India-Israel Partnership Aims to Tackle Construction Labour Shortage Amid Gaza Conflict

India-Israel Partnership Aims to Tackle Construction Labour Shortage Amid Gaza Conflict

Israel-Gaza conflict enters tenth month amid hopes for ceasefire, hostage release

Israel’s Population and Immigration Authority is collaborating with the Indian government to facilitate the recruitment of construction workers from India to address a labour shortage exacerbated by the ongoing genocide in Gaza.

On Sunday, the CEO of the Population Authority hosted a delegation from India, including the CEO of India’s National Skill Development Corporation (NSDC) and his team, to advance this initiative.

The meeting included Yehuda Morgenstern, Director General of Israel’s Ministry of Construction and Housing, Moshe Nakash, Head of the Foreign Workers Administration at the Population Authority, and representatives from various ministries.

Currently, Israel employs over 40,000 construction workers, primarily from China, Moldova, and India.

The Israeli offensive in Gaza, which has resulted in nearly 500,000 people facing “catastrophic” hunger, entered into its tenth month on Sunday while deadly air strikes continued.

According to the Palestinian Health Ministry, the assault on Gaza, which began on October 7, 2023, has so far killed 38,098 and injured 87,705, most of whom are women and children.

The offensive has uprooted 90 per cent of Gaza’s population, destroyed much of its housing and other infrastructure, and left almost 500,000 people enduring “catastrophic” hunger, UN agencies say.

Meanwhile, as the Israel-Gaza conflict enters its tenth month, with ongoing deaths and destruction, Egypt is set to host Israeli and U.S. delegations for discussions on unresolved issues in a potential hostage and ceasefire agreement between Israel and Hamas, according to Egypt’s state-linked al-Qahera News TV, citing a high-level source.

Last week, Mossad chief David Barnea travelled to Doha to meet with Qatar’s Prime Minister Mohammed bin Abdulrahman al-Thani, sparking widespread speculation about a possible ceasefire and hostage deal between Israel and Hamas.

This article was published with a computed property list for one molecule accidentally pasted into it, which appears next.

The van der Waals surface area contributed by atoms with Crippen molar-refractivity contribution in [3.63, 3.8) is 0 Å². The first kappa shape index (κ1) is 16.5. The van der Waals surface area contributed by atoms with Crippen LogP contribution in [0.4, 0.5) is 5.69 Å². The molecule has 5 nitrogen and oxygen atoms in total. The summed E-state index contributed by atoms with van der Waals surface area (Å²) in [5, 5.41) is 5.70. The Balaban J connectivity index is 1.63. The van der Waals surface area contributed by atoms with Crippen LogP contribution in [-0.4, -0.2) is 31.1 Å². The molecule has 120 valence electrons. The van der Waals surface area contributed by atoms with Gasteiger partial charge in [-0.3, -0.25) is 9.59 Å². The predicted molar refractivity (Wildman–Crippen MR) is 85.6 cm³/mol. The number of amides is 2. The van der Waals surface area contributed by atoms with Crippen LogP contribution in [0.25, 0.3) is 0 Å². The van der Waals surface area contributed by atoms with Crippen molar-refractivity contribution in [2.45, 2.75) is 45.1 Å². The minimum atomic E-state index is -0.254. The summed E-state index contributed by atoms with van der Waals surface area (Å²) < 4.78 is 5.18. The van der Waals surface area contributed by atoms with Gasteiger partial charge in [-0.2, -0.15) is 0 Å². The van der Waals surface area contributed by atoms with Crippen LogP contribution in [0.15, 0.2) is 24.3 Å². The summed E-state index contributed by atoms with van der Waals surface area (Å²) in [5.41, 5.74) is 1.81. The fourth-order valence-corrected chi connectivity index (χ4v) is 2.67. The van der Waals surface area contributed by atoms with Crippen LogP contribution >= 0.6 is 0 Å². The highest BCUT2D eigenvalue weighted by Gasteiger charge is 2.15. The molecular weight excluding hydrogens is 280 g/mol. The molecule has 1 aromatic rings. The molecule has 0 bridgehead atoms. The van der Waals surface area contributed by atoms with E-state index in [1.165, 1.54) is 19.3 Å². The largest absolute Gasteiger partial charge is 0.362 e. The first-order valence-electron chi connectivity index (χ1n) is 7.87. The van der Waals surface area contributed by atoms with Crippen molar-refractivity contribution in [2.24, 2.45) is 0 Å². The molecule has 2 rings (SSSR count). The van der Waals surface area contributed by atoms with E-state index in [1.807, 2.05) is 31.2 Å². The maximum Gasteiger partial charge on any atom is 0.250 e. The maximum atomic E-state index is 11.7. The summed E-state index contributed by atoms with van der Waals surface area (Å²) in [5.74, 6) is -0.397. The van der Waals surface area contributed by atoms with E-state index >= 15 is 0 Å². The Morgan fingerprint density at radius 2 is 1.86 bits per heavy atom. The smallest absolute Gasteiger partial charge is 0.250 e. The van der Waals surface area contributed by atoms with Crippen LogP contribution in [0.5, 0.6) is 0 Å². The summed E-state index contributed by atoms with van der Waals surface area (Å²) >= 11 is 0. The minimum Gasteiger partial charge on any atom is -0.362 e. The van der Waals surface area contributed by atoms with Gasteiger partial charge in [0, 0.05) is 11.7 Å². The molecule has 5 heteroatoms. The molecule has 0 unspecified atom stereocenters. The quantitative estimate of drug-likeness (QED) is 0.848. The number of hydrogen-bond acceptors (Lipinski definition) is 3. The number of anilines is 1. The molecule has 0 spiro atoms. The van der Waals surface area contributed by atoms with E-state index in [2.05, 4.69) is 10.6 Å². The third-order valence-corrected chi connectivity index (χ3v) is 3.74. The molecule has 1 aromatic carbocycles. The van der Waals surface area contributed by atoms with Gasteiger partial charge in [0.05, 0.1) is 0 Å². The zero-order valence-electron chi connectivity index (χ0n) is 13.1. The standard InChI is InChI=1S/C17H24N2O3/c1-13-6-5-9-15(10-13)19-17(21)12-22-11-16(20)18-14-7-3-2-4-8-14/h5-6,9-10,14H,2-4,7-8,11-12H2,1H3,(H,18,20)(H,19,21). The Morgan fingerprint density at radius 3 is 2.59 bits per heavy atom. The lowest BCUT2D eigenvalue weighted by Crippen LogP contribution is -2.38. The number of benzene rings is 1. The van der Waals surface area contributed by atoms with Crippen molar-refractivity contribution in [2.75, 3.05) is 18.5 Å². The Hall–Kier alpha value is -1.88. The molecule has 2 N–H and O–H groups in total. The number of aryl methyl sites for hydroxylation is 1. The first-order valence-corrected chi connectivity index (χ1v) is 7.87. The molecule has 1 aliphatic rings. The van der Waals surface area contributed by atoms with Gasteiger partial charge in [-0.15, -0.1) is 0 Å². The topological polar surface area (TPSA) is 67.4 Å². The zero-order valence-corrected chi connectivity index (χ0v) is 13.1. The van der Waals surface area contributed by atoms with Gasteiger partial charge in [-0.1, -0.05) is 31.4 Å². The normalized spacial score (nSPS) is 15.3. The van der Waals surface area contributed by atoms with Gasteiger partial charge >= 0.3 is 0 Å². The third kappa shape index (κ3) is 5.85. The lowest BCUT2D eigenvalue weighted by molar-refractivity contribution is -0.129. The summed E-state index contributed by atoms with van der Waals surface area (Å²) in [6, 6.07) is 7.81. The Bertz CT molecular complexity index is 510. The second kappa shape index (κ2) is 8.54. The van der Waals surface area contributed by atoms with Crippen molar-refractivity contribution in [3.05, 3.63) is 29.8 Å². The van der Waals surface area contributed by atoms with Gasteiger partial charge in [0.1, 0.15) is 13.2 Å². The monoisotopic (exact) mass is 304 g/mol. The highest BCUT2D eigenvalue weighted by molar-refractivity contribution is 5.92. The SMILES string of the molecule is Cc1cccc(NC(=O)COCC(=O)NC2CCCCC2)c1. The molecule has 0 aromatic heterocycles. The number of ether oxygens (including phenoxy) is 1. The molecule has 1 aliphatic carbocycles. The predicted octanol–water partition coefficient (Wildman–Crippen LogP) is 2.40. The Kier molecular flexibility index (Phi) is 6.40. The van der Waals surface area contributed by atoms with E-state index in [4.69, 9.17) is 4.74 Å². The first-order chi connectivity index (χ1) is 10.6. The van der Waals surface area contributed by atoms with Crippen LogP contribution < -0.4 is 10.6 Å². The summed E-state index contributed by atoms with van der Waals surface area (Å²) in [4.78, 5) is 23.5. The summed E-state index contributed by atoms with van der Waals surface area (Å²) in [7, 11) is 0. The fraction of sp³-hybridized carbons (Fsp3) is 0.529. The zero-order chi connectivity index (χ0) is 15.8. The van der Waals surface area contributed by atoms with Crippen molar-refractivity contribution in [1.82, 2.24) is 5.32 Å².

However, negotiations hit a snag over the weekend as Israel reportedly introduced new demands, causing delays in reaching an agreement. It remains unclear whether Hamas will agree to these new conditions.

Earlier reports suggested that Hamas, under pressure from sympathetic countries, had accepted Israel’s latest position. However, Friday’s meeting saw Israel presenting additional demands, complicating the negotiation process.

Meanwhile, Hezbollah launched approximately 50 rockets into northern Israel, igniting fires and wounding one person seriously with shrapnel. Two others were injured by a Hezbollah anti-tank missile in the Western Galilee. Hezbollah claimed the attack was retaliation for Israel’s assassination of their operative, Meitam Mustafa Al Atar, on Saturday. In response, the Israeli Air Force struck Hezbollah targets in southern Lebanon, with reports of airstrikes in the city of Tyre.

The international community is increasingly urgent in its calls for an end to the conflict, fearing a broader confrontation between Israel and Hezbollah. A ceasefire in Gaza could potentially ease these tensions.

Israeli Defence Minister Yoav Gallant stated that a hostage deal with Hamas would not restrict Israel’s military actions in the north unless a separate agreement is reached with Hezbollah.

Meanwhile, Gaza reported the death of Labor Ministry CEO Ehab al-Ghussein in an Israeli strike on Gaza City. Hamas’ military wing spokesperson, Abu Obaida, claimed the organisation has recruited hundreds of new members and remains militarily strong, asserting that the ongoing conflict will inspire new generations of Palestinian fighters.

According to the Gaza Health Ministry, the conflict has resulted in at least 38,153 Palestinian deaths and 87,828 injuries since it began on October 7, 2023.

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